Ukraine – Russia War: Summary of Today’s happenings

Ukraine’s Zaporizhzhia nuclear plant, the largest of its kind in Europe, was seized by Russian forces on Friday, after an attack that started a fire close to one of its six reactors. No release of radiation was reported, but Ukrainian officials said workers had not been able to check all the safety infrastructure in the wake of the attack.
An emergency of the UN security council was summoned following the attack on the Zaporizhzhia NPP. The US ambassador to the United Nations Linda Thomas-Greenfield said the world narrowly averted a “nuclear catastrophe” and condemned Russia’s actions as “reckless” and “dangerous”.

Seven people were killed, including two children, after a Russian air strike hit a rural residential area in the Kyiv region on Friday, Ukrainian police said. Police said the strike hit the village of Markhalivka, around 6 miles from the southwestern outskirts of the Ukrainian capital.
The Ukrainian city of Mariupol has no water, heat or electricity and is running out of food after coming under attack by Russian forces for the past five days, its mayor said in a televised appeal. He called for a humanitarian corridor to evacuate civilians from the south-eastern port city.

Nato secretary general Jens Stoltenberg warned the days to come are “likely to be worse”, calling Russia’s invasion of Ukraine “the worst military aggression in Europe for decades”. But he stressed Nato was a “defensive alliance” and not seeking a war with Russia.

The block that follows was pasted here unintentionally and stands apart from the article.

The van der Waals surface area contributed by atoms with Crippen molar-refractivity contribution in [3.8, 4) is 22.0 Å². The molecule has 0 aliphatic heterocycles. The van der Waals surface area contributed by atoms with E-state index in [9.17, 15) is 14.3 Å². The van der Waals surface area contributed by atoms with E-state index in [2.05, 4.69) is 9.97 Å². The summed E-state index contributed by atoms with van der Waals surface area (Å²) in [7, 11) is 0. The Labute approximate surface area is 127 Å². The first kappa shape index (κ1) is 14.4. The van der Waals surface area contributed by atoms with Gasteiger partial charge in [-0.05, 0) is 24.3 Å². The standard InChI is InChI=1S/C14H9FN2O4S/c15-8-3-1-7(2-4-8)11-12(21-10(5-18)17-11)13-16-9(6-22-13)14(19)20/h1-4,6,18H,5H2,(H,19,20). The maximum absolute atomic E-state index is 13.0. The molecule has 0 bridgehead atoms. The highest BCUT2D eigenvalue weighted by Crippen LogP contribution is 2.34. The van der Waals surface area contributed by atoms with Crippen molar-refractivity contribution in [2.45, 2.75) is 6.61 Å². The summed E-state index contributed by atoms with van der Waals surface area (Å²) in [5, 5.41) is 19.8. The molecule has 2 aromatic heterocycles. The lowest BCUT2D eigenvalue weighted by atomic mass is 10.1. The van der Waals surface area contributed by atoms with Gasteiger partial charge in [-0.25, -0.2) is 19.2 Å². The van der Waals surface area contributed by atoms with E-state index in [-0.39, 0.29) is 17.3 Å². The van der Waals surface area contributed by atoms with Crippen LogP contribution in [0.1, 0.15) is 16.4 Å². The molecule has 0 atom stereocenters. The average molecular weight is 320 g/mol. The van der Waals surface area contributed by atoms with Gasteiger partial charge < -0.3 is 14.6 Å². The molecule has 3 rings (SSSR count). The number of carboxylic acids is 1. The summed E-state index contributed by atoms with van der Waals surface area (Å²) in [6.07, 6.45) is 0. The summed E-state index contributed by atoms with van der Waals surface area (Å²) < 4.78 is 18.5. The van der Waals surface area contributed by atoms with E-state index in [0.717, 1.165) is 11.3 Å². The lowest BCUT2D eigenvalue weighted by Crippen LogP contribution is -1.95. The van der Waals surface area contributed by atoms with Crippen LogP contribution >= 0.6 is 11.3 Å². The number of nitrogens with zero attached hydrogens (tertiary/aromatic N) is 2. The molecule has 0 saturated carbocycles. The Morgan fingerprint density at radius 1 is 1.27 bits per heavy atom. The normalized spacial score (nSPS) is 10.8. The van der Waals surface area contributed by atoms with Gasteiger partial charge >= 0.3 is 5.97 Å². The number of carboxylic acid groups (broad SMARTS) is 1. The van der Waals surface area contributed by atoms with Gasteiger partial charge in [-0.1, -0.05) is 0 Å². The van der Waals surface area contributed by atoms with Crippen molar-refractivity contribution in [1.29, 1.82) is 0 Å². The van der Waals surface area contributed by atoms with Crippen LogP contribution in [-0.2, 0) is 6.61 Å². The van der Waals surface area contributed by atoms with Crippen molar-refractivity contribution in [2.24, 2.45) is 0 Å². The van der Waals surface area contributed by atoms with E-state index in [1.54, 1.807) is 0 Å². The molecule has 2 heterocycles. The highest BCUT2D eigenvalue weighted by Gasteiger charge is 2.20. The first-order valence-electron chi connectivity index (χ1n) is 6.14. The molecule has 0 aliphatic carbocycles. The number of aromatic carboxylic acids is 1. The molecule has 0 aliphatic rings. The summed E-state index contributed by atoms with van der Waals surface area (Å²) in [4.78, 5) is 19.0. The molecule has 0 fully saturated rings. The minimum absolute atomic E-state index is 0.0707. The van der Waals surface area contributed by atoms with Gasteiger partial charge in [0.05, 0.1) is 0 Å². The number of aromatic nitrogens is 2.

Nato foreign ministers discussed a “no-fly zone” over Ukraine but agreed that Nato planes should not operate over Ukrainian airspace, Stoltenberg said. He also said Nato had evidence Russia was using cluster bombs.

Russia’s parliament passed a law imposing a jail term of up to 15 years for spreading intentionally “fake” information about the armed forces. Russia’s Novaya Gazeta newspaper said it will remove material on Russia’s military actions in Ukraine from its website.

The BBC is temporarily suspending the work of all its journalists and staff in Russia. BBC director general Tim Davie said the new legislation appeared to “criminalise the process of independent journalism”.

Russia’s media watchdog Roskomnadzor said it had decided to block access to the Facebook network in Russia. It added that there had been 26 cases of discrimination against Russian media by Facebook since October 2020.

More than 1.2m people have fled Ukraine into neighbouring countries since Russia launched its full-scale invasion on 24 February, the UN said, including about half a million children.

The UN human rights council overwhelmingly voted to create a top-level investigation into violations committed following Russia’s invasion of Ukraine, with 32 members of the 47-seat council in favour and only Russia and Eritrea voting against.

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